California was an early adopter of automotive and industrial emissions control and this is from that first wave of reforms. This sign is a righteous artifact of that era.
24″ x 26″.
Price on request.
The first legislated exhaust (tailpipe) emission standards were promulgated by the State of California for 1966 model year for cars sold in that state, followed by the United States as a whole in model year 1968. Also in 1966, the first emission test cycle was enacted in the State of California measuring tailpipe emissions in PPM (parts per million). The standards were progressively tightened year by year, as mandated by the EPA.
By the 1974 model year, the emission standards had tightened such that the de-tuning techniques used to meet them were seriously reducing engine efficiency and thus increasing fuel usage. The new emission standards for 1975 model year, as well as the increase in fuel usage, forced the invention of the catalytic converter for after-treatment of the exhaust gas. This was not possible with existing leaded gasoline, because the lead residue contaminated the platinum catalyst. In 1972, General Motors proposed to the American Petroleum Institute the elimination of leaded fuels for 1975 and later model year cars. The production and distribution of unleaded fuel was a major challenge, but it was completed successfully in time for the 1975 model year cars. All modern cars are now equipped with catalytic converters and leaded fuel is nearly impossible to buy in most First World countries.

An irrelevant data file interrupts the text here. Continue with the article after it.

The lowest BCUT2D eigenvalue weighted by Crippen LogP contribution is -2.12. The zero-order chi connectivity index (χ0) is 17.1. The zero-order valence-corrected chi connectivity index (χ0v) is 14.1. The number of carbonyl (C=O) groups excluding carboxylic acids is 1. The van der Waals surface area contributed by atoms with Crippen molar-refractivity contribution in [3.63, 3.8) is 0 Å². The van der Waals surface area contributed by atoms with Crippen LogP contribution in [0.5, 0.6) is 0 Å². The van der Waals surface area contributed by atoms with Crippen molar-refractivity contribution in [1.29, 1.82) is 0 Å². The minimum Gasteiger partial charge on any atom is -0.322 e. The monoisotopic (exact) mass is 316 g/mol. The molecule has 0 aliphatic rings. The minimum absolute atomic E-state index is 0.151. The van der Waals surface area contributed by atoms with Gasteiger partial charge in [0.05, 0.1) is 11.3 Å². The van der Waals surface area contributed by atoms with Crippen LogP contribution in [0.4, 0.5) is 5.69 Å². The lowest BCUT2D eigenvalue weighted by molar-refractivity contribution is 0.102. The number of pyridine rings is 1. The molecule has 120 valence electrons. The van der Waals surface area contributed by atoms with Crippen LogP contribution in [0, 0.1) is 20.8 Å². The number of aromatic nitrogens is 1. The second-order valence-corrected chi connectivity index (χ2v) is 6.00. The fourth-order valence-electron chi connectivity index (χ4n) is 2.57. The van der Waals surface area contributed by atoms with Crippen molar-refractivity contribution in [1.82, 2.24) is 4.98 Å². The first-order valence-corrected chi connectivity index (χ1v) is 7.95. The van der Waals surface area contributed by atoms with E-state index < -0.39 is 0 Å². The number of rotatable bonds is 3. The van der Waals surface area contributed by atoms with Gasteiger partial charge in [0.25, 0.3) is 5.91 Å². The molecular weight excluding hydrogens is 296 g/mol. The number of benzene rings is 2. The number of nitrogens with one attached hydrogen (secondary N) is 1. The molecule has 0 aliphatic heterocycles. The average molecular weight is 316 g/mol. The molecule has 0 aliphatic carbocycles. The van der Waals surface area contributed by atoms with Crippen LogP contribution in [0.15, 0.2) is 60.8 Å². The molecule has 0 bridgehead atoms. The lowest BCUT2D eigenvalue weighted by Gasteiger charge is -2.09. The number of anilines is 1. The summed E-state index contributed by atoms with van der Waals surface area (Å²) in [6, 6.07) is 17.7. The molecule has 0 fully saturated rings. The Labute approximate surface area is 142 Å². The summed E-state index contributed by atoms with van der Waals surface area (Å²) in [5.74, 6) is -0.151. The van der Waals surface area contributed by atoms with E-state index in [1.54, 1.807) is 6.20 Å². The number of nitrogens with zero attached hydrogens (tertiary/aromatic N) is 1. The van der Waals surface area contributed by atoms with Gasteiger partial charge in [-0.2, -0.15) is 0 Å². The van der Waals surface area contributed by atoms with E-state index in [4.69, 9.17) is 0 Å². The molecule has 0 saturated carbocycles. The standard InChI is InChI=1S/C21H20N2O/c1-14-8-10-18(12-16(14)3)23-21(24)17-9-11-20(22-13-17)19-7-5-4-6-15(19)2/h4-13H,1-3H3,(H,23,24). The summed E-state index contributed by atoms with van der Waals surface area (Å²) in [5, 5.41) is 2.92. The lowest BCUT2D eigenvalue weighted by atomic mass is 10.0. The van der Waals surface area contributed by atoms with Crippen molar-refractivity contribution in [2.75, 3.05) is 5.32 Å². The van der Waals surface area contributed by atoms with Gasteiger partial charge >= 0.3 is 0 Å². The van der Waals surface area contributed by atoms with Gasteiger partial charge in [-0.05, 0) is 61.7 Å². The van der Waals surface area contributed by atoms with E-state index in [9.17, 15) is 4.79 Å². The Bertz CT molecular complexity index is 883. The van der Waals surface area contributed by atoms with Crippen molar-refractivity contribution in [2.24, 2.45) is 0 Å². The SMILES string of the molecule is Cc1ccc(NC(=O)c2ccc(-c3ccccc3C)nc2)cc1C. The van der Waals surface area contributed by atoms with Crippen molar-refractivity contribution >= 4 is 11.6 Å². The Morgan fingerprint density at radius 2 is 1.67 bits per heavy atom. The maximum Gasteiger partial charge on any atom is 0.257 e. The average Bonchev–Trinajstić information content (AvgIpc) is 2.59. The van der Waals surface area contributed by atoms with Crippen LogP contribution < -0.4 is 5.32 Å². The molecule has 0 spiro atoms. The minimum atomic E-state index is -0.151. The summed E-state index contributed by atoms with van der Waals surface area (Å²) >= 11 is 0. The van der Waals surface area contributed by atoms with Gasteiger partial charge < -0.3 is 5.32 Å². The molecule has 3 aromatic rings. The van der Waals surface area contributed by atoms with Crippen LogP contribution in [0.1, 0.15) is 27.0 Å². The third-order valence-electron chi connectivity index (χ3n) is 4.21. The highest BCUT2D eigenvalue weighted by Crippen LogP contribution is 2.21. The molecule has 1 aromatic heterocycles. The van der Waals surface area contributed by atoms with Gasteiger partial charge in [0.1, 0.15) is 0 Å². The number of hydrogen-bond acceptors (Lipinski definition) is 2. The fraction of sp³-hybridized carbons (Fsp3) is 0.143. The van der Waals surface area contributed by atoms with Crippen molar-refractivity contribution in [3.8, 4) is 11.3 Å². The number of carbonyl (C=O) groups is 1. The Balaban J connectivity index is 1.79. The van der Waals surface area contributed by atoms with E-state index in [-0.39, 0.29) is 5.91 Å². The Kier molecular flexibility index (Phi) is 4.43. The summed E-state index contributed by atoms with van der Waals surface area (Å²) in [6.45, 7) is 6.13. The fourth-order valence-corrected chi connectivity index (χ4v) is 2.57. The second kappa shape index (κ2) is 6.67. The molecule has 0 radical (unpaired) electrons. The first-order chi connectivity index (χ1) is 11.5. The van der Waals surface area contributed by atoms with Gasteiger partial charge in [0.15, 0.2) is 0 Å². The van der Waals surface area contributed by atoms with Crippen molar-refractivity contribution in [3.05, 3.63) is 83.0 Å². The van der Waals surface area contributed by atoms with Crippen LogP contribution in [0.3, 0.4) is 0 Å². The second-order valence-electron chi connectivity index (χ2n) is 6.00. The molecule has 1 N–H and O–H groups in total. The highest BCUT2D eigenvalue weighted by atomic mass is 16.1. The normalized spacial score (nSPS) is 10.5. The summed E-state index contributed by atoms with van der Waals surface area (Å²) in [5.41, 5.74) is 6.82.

The California Air Resources Board, also known as CARB or ARB, is the “clean air agency” in the government of California. Established in 1967 when then-governor Ronald Reagan signed the Mulford-Carrell Act, combining the Bureau of Air Sanitation and the Motor Vehicle Pollution Control Board, CARB is a department within the cabinet-level California Environmental Protection Agency. California is the only state that is permitted to have such a regulatory agency, since it is the only state that had one before the passage of the federal Clean Air Act.